The larger tables have cushions of a good quality rubber, accurate and durable. The workmanship in these tables is particularly fine. Great care has been used in every step in the process of manufacture. Each table comes packed in a carton and is ready to use when removed. Each table packed with 15 numbered balls, assorted colors: white spot ball, 2 cues, triangle, directions, etc., and is ready for use when received.” William had two patents on billiard and pool tables (No. 476,046 and No. 1,002,666.) In fact, William's first patent was on a pool table.

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Push-Ball

Push-Ball
Push-Ball seems to be a relative of shuffle board and pool as many of William's games are. This game is not found in the trade catalog and only William's personal product album. Unfortunately, this means we have no writing, directions, or description of the game. With only a picture, it's difficult to imagine its dimensions. It appears that the it comes with the board, a cue stick, and six swirl colored balls. The face of the board itself is probably covered in green felt and is marked from ten to fifty on the left and the right. However, it must have sold well as it's found in the picture of William Fuld's New York Toy display at the McAlpin Hotel in Room 507. If you have ever seen this game or have one please navigate to our contact section and let us know. Perhaps you can help us discover more about William's Push-Ball.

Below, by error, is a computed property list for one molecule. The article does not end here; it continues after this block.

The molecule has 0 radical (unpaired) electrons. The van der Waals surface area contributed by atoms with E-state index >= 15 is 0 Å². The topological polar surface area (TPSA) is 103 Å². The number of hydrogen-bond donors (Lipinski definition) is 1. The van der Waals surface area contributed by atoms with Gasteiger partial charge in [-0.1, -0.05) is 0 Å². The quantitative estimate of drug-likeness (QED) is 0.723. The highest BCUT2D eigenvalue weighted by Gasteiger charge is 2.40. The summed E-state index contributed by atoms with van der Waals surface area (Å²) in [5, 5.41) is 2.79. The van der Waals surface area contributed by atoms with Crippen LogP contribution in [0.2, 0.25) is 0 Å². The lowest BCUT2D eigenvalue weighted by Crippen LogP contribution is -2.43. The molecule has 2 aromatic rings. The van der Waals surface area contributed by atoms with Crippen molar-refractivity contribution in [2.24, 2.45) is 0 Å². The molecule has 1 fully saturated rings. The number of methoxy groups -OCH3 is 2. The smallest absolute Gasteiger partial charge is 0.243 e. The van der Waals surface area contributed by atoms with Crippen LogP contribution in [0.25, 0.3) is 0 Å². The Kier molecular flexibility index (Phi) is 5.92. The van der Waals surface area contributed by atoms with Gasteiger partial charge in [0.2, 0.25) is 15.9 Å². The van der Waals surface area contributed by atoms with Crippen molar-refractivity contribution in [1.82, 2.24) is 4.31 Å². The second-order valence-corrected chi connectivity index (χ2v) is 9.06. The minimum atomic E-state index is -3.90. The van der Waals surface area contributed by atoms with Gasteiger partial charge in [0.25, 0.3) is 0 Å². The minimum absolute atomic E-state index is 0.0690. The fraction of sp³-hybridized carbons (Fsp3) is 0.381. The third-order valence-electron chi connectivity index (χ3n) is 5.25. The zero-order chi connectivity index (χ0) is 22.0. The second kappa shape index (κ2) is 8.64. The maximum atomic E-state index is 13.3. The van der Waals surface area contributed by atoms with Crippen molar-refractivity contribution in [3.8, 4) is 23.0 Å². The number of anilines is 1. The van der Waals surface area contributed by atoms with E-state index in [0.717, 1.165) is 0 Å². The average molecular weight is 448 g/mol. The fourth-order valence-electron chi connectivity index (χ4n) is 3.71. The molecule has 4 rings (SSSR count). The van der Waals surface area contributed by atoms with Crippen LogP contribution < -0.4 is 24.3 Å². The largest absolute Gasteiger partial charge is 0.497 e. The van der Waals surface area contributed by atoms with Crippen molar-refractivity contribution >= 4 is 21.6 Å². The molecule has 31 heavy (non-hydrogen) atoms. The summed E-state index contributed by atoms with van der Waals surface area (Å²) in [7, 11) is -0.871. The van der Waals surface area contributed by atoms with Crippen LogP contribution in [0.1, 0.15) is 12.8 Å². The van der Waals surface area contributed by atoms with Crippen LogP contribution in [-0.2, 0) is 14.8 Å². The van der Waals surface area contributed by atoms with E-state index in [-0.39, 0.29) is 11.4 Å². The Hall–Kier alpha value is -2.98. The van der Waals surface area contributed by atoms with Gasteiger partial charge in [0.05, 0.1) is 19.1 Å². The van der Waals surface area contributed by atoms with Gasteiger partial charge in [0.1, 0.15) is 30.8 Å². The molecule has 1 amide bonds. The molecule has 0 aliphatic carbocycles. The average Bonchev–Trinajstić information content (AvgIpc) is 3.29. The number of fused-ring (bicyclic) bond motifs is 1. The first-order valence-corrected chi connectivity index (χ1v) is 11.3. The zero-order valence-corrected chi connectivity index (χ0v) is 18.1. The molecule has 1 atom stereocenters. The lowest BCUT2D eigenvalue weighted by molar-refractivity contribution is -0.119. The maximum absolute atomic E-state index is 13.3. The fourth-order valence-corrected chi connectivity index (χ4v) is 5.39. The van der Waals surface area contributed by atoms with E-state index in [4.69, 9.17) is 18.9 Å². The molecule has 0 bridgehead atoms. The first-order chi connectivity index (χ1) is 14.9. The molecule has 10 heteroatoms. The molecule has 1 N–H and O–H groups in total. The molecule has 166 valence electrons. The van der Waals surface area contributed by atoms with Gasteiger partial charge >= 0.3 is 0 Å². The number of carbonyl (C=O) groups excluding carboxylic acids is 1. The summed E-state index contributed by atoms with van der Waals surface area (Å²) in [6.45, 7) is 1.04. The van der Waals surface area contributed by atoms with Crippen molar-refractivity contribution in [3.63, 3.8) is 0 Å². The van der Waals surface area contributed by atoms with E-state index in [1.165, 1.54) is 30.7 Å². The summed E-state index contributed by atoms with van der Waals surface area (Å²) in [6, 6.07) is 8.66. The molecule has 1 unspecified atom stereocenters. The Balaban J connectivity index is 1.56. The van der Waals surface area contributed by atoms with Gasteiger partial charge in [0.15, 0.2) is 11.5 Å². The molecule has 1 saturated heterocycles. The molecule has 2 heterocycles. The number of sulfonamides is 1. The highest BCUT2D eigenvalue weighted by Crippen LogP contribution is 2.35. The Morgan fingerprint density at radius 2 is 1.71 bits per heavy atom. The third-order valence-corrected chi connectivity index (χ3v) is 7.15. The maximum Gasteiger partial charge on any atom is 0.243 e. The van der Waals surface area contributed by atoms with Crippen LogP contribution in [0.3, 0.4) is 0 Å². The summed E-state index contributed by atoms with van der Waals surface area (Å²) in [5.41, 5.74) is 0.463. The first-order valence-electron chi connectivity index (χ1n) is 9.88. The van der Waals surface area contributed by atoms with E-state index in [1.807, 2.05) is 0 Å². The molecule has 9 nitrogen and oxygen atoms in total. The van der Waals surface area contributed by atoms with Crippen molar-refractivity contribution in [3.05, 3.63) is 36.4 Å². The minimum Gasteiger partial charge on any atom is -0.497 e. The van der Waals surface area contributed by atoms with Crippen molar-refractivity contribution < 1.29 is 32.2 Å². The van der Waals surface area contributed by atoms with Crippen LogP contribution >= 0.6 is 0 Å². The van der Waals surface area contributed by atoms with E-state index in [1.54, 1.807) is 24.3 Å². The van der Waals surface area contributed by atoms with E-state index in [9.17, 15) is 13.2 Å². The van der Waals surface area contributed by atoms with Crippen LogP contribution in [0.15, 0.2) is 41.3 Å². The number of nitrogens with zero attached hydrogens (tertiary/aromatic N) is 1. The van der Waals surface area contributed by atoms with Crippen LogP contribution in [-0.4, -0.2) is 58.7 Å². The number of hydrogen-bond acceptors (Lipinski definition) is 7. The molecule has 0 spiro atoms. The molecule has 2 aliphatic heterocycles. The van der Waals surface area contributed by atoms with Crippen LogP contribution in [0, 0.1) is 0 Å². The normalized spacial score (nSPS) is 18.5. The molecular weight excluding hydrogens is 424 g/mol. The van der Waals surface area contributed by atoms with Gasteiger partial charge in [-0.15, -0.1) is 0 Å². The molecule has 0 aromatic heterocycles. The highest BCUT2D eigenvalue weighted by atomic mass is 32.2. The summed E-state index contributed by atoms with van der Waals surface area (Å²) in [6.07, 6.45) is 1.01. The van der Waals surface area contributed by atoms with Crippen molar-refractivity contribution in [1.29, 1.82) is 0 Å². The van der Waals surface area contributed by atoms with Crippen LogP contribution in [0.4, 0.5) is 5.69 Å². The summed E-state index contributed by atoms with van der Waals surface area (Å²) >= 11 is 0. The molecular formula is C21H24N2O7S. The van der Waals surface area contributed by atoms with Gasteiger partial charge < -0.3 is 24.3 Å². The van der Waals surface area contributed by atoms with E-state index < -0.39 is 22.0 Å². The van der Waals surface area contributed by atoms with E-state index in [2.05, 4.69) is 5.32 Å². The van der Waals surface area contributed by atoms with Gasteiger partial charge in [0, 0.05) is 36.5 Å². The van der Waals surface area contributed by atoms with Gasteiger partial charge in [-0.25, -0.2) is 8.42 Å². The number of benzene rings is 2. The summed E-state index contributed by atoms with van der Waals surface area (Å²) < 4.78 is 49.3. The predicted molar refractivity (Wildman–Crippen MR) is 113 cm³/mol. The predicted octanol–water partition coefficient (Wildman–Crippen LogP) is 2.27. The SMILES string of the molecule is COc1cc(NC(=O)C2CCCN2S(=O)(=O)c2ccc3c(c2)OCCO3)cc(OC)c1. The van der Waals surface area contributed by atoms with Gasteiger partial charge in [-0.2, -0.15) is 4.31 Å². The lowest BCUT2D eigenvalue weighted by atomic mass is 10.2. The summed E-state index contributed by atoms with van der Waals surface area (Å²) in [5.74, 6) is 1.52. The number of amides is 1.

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Ring Toss

Ring Toss
“No. 59 – One base 6” square, one peg 6” high, and three rings. Packed 1 dozen to carton. Weight 15 pounds.” They say that there's no such thing as close except in horseshoes and hand grenades. If it's raining outside or if your aim isn't up to par try William's Ring-Toss with rope rings and never worry about causing anyone bodily injury again.”

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Rocking Circus

Rocking Circus
“No. 24 – Size 13” long by 4” wide by 13” high. Platform Rockers, and Clowns made of three-ply veneer. Rockers finished in blue, with all details of circus lithographed on same. Clowns enameled white. When toy is rocked clowns tumble and kick ball from one to another. A real delight for the kiddies. Clowns fold on platform when packed. Each toy in individual box. Put up ½ dozen to carton. Weight 20 lbs.” A personal favorite of ours, William held both a trademark on Rocking Circus (No. 171,003) and a design patent (No. D63,330) on how it looked. This is a great example of moveable toys in the 1920s.

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Roll-Over

Roll-Over
The directions on the board itself read “Each player rolls six marbles. The one making highest score wins the game. To play bagatelle remove slide and use cues.” There are four brass cups arranged in a triangle located at the top of the board. Each cup is labeled ten, twenty, thirty, forty, fifty, or one-hundred. The brass cups look to be the same ones used in his Return Pool which would give the parts William manufactured more uses. Much like a few of his other game boards there is a billiard element in its creation. An evolution of croquet and shuffle board these smaller versions allowed once outdoor only games to be played inside. Just as rain, sleet, and snow won't stop your mail from being delivered, the weather won't stop you from playing Roll-Over or bagatelle. Games such as these evolved into more modern ones such as pinball.